Tuesday, October 9, 2012

Review: Stories, edited by Neil Gaiman

I've been reading this collection of short stories called, simply, Stories, and edited by Neal Gaiman and Al Sarrantonio. I try to make it a point to write a review, or whatever these things are, for everything -- or every hardcopy, anyways -- I read, but this presents a new and therefore interesting problem: How do you review an anthology?

Well, here's a li'l not-so-secret for you: I don't write these 'reviews' for you. I write them entirely for me. I read so much stuff, you see, that if I don't keep track of them somehow I will forget them. Which is, at least in part, why my reviews lean heavily towards plot summary. ( I'm sure there's a fair amount of "I'm not a good reviewer" in there too.)

So what happens in Stories? Well: Santa Clause is killed, and alternately revealed to be an alien. A character steps out of his story and becomes real. An author adds two paragraphs immediately after what could have been a "Lady and the Tiger" ending, and leaves us with no fewer questions, but a good deal more closure. Exacting, cold, and calculating retribution is taken for an unspeakable crime. A lunatic is put on trial, as is a sane man. Various forms of ghosts drop by. An impossible flying machine actually flys, and presumably gets picked up by aliens. A man climbs millions of stairs. Another man kills himself. Some rich nutcase gets it in his head that it'd be a good idea to literally give someone the things in the song "Twelve Days of Christmas". Through it all, they manage to stretch your imagination, give your brain a real workout. This is good.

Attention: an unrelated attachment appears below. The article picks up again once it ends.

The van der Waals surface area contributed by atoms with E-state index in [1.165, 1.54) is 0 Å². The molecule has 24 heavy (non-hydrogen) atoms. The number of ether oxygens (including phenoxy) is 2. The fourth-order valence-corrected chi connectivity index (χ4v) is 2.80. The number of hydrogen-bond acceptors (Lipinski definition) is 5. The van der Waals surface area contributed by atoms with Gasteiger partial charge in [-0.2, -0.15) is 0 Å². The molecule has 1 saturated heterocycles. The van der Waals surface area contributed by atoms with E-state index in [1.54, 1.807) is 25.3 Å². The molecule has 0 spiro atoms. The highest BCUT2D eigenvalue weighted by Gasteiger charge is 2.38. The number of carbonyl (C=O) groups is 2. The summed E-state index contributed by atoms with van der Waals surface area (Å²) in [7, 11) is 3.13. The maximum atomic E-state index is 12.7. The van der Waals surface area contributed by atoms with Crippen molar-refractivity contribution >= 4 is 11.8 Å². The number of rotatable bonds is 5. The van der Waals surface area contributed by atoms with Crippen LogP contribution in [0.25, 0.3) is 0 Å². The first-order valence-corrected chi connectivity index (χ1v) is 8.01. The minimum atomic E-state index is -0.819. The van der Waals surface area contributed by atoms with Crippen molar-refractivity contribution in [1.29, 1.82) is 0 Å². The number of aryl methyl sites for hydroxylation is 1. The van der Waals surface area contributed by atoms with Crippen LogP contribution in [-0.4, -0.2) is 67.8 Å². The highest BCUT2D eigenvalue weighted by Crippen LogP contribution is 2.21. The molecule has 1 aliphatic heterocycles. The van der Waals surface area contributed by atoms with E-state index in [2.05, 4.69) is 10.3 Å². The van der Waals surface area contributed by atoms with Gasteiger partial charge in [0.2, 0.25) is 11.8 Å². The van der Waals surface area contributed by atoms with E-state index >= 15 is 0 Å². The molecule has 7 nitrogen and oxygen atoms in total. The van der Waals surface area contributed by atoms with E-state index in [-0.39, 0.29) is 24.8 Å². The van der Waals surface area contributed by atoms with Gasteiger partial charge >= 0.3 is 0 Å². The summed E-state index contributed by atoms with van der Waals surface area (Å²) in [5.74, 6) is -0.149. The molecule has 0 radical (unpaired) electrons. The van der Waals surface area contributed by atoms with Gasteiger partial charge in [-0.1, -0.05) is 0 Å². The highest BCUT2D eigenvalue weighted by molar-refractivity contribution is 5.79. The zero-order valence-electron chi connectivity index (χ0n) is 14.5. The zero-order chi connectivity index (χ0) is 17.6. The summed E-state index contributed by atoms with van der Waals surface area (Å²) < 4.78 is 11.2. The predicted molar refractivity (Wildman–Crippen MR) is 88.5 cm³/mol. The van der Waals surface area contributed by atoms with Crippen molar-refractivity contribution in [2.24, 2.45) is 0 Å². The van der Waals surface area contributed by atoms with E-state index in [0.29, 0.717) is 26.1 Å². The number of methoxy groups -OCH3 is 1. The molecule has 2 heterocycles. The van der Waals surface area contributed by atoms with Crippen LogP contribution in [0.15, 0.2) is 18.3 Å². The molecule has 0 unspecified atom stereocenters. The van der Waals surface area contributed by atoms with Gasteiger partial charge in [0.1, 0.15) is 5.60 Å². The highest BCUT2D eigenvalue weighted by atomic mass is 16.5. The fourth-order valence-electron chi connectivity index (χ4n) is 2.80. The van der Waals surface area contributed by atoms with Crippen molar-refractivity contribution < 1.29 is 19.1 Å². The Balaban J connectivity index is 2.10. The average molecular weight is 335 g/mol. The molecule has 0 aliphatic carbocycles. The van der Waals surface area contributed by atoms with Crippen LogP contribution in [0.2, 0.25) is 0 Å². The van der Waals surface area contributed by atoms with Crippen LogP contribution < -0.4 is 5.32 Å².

The one I'm the most unsure about in the collection is one called, almost ironically, "Stories". It's got a unique flow, with a good number of commas. It's a little hard to follow at first, but it wraps itself up well near the end. The beginning doesn't make any more sense, but the context pulls it together and throws any need for the beginning to make sense out the window. There's less too it, in a poorly defined way -- I think 'having a moral' may have to do with it -- than with the others, even though it's longer than many of them.

Rating: an easy Seven or Eight for the collection. Not worth trying to rate the individual stories.

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